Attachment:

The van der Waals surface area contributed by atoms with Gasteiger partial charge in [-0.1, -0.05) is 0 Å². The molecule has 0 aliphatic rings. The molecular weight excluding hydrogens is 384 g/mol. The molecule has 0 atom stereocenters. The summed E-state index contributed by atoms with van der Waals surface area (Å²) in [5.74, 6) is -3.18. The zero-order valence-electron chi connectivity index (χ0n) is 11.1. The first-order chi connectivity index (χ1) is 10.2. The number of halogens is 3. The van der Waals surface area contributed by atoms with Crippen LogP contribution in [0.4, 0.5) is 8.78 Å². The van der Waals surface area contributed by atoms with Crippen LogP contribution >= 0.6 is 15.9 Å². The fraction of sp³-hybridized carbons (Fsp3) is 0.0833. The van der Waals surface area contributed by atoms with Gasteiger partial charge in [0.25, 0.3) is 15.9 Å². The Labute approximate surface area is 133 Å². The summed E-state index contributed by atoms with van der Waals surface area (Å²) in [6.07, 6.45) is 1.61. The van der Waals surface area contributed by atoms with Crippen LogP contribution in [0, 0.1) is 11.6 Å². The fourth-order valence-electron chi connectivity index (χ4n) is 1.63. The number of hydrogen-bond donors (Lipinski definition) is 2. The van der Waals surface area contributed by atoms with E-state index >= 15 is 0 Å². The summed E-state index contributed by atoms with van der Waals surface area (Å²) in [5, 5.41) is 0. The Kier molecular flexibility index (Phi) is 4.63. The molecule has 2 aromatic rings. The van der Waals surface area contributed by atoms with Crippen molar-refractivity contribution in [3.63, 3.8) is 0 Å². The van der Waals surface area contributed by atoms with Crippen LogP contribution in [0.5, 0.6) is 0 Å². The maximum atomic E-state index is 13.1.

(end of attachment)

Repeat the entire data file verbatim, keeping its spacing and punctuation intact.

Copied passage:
The van der Waals surface area contributed by atoms with Gasteiger partial charge in [-0.1, -0.05) is 0 Å². The molecule has 0 aliphatic rings. The molecular weight excluding hydrogens is 384 g/mol. The molecule has 0 atom stereocenters. The summed E-state index contributed by atoms with van der Waals surface area (Å²) in [5.74, 6) is -3.18. The zero-order valence-electron chi connectivity index (χ0n) is 11.1. The first-order chi connectivity index (χ1) is 10.2. The number of halogens is 3. The van der Waals surface area contributed by atoms with Crippen LogP contribution in [0.4, 0.5) is 8.78 Å². The van der Waals surface area contributed by atoms with Crippen LogP contribution >= 0.6 is 15.9 Å². The fraction of sp³-hybridized carbons (Fsp3) is 0.0833. The van der Waals surface area contributed by atoms with Gasteiger partial charge in [0.25, 0.3) is 15.9 Å². The Labute approximate surface area is 133 Å². The summed E-state index contributed by atoms with van der Waals surface area (Å²) in [6.07, 6.45) is 1.61. The van der Waals surface area contributed by atoms with Crippen LogP contribution in [0, 0.1) is 11.6 Å². The fourth-order valence-electron chi connectivity index (χ4n) is 1.63. The number of hydrogen-bond donors (Lipinski definition) is 2. The van der Waals surface area contributed by atoms with E-state index >= 15 is 0 Å². The summed E-state index contributed by atoms with van der Waals surface area (Å²) in [5, 5.41) is 0. The Kier molecular flexibility index (Phi) is 4.63. The molecule has 2 aromatic rings. The van der Waals surface area contributed by atoms with Crippen molar-refractivity contribution in [3.63, 3.8) is 0 Å². The van der Waals surface area contributed by atoms with Crippen LogP contribution in [0.5, 0.6) is 0 Å². The maximum atomic E-state index is 13.1.